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MCMURRAY, Presiding Judge.
Wrongful death. Fulton Superior Court. Before Judge Cooper.
This is an action by the administrator of the estate of Stafford seeking damages for wrongful death and for pain and suffering. Plaintiff's decedent was a resident in a nursing home operated by defendant. In May 1979 plaintiff's decedent died from injuries received in a fire at the nursing home. Subsequently plaintiff filed this action alleging that his decedent's injuries and death resulted from defendant's negligent operation of the nursing home. Specifically, plaintiff alleges that his decedent caught his bed on fire when defendant permitted him to smoke in bed unattended.
The jury returned a verdict of $12,500 for the full value of decedent's life and $12,500 for pain and suffering. The trial court's judgment for $25,000 followed. In Case No. 70284 defendant appeals from the verdict in favor of plaintiff. In Case No. 70347 plaintiff appeals from the direction of the verdict in favor of defendant on the issue of punitive damages. Held:
1. Defendant contends the trial court erred in denying its motion for directed verdict and in denying its motion for judgment notwithstanding the verdict. First, defendant argues that plaintiff was required to present expert opinion testimony in order to prove defendant's negligence. "In medical malpractice cases, the plaintiff must produce expert testimony in order to prevail at trial, unless actionable negligence clearly appears from other evidence. Shea v. Phillips, 213 Ga. 269 (2) (98 SE2d 552) (1957)." Parker v. Knight, 245 Ga. 782 (2) (267 SE2d 222). Plaintiff responds that his action is predicated on a simple negligence theory and that this case is not one in which an expert's opinion is necessary to show defendant's negligence. See Self v. Executive Committee &c., 245 Ga. 548 (266 SE2d 168).
Plaintiff's decedent suffered from organic brain syndrome and neurosyphilis with seizure disorders. He had resided for 28 years at Milledgeville Hospital (Central State) when his family (a brother, a nephew and a niece) had checked him out and attempted to care for him. These efforts were unsuccessful, in part due to the decedent's propensity to set fires while smoking. In 1974 the decedent's family placed him in the nursing home (at that time operated under another name and owned by another entity).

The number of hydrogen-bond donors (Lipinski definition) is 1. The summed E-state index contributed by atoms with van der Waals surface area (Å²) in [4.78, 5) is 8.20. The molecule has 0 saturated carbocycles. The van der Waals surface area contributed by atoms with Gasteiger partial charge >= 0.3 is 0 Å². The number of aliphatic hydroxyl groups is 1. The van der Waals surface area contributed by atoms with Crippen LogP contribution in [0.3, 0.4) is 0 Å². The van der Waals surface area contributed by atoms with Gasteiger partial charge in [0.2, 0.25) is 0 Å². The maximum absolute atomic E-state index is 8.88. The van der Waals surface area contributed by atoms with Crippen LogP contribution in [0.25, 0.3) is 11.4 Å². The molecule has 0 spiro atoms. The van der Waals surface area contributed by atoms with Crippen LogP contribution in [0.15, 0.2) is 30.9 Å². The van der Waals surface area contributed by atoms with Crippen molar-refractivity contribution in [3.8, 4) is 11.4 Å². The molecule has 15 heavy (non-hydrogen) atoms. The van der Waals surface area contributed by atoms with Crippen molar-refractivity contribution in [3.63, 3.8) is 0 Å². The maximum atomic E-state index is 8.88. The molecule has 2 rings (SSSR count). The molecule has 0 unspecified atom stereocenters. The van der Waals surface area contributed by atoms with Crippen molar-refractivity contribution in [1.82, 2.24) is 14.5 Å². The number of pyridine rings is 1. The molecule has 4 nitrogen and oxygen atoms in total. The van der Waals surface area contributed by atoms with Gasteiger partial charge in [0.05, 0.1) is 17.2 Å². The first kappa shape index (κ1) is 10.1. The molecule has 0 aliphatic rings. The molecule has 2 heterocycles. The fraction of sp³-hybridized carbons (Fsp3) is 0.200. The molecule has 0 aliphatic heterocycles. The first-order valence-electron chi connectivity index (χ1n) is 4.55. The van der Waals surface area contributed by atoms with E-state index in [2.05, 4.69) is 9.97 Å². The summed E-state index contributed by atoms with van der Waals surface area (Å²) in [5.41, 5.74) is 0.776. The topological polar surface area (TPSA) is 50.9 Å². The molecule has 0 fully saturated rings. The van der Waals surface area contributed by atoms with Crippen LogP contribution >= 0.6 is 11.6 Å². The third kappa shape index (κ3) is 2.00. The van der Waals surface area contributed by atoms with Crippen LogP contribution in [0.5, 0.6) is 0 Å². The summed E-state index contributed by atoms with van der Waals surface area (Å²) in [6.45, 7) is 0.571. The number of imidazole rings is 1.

The evidence is in conflict regarding whether the defendant (and its predecessor) received any notice as to the decedent's propensity for setting fires and as to the precautions taken to avoid such incidents. Defendant relies upon evidence that it had received no information regarding the decedent's history of starting fires prior to admission. Nonetheless, because defendant had started a fire at the nursing home in 1977 he was moved to a more heavily staffed floor of the nursing home where problem residents were provided greater supervision. The nursing home policies and regulations did not permit residents to smoke unattended. According to defendant's evidence, problem residents such as plaintiff's decedent were particularly well supervised in this regard. There was evidence that the nursing home policies and procedures permitted smoking only in the dayroom. Smoking (and possession of smoking materials or matches) was forbidden in the bedrooms. Nursing home staff prevented residents from leaving the dayroom with smoking materials and made periodic inspections for smoking materials or matches in the rooms of smokers. Defendant's evidence is that such inspections were made on the night of the fire. There was expert opinion testimony that the policies exercised at the nursing home equaled the standard of care generally accepted for nursing homes in Georgia.